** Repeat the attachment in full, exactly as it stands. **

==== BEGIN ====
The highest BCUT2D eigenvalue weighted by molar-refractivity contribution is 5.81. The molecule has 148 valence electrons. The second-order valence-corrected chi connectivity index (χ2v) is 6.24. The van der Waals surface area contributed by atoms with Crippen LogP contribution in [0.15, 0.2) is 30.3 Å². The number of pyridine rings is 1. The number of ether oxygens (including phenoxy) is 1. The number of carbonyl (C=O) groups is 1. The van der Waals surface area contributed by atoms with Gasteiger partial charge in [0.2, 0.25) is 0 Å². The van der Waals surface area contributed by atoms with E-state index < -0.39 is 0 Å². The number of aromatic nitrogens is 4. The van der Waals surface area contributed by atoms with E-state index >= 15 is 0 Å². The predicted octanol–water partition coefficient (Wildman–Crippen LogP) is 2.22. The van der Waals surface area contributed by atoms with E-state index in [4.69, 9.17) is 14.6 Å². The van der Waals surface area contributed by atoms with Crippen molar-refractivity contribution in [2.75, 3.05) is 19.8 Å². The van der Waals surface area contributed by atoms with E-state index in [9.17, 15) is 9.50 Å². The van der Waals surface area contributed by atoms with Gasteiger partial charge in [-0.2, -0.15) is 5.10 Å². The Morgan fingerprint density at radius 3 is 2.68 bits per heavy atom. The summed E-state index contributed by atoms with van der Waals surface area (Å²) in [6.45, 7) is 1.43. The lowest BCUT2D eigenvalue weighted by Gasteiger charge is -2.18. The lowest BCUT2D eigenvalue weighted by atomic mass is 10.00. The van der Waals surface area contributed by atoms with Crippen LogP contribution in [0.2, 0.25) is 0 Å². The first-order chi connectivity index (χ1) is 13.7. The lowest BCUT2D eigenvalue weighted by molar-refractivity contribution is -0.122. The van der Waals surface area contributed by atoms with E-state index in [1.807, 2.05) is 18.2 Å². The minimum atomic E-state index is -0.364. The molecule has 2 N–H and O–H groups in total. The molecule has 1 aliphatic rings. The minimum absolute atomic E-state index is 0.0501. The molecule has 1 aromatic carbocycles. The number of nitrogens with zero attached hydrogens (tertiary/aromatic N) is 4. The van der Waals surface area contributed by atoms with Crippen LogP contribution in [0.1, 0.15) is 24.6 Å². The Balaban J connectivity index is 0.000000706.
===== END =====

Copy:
The highest BCUT2D eigenvalue weighted by molar-refractivity contribution is 5.81. The molecule has 148 valence electrons. The second-order valence-corrected chi connectivity index (χ2v) is 6.24. The van der Waals surface area contributed by atoms with Crippen LogP contribution in [0.15, 0.2) is 30.3 Å². The number of pyridine rings is 1. The number of ether oxygens (including phenoxy) is 1. The number of carbonyl (C=O) groups is 1. The van der Waals surface area contributed by atoms with Gasteiger partial charge in [0.2, 0.25) is 0 Å². The van der Waals surface area contributed by atoms with E-state index < -0.39 is 0 Å². The number of aromatic nitrogens is 4. The van der Waals surface area contributed by atoms with E-state index >= 15 is 0 Å². The predicted octanol–water partition coefficient (Wildman–Crippen LogP) is 2.22. The van der Waals surface area contributed by atoms with E-state index in [4.69, 9.17) is 14.6 Å². The van der Waals surface area contributed by atoms with Crippen molar-refractivity contribution in [2.75, 3.05) is 19.8 Å². The van der Waals surface area contributed by atoms with E-state index in [9.17, 15) is 9.50 Å². The van der Waals surface area contributed by atoms with Gasteiger partial charge in [-0.2, -0.15) is 5.10 Å². The Morgan fingerprint density at radius 3 is 2.68 bits per heavy atom. The summed E-state index contributed by atoms with van der Waals surface area (Å²) in [6.45, 7) is 1.43. The lowest BCUT2D eigenvalue weighted by Gasteiger charge is -2.18. The lowest BCUT2D eigenvalue weighted by atomic mass is 10.00. The van der Waals surface area contributed by atoms with Crippen LogP contribution in [0.2, 0.25) is 0 Å². The first-order chi connectivity index (χ1) is 13.7. The lowest BCUT2D eigenvalue weighted by molar-refractivity contribution is -0.122. The van der Waals surface area contributed by atoms with E-state index in [1.807, 2.05) is 18.2 Å². The minimum atomic E-state index is -0.364. The molecule has 2 N–H and O–H groups in total. The molecule has 1 aliphatic rings. The minimum absolute atomic E-state index is 0.0501. The molecule has 1 aromatic carbocycles. The number of nitrogens with zero attached hydrogens (tertiary/aromatic N) is 4. The van der Waals surface area contributed by atoms with Crippen LogP contribution in [0.1, 0.15) is 24.6 Å². The Balaban J connectivity index is 0.000000706.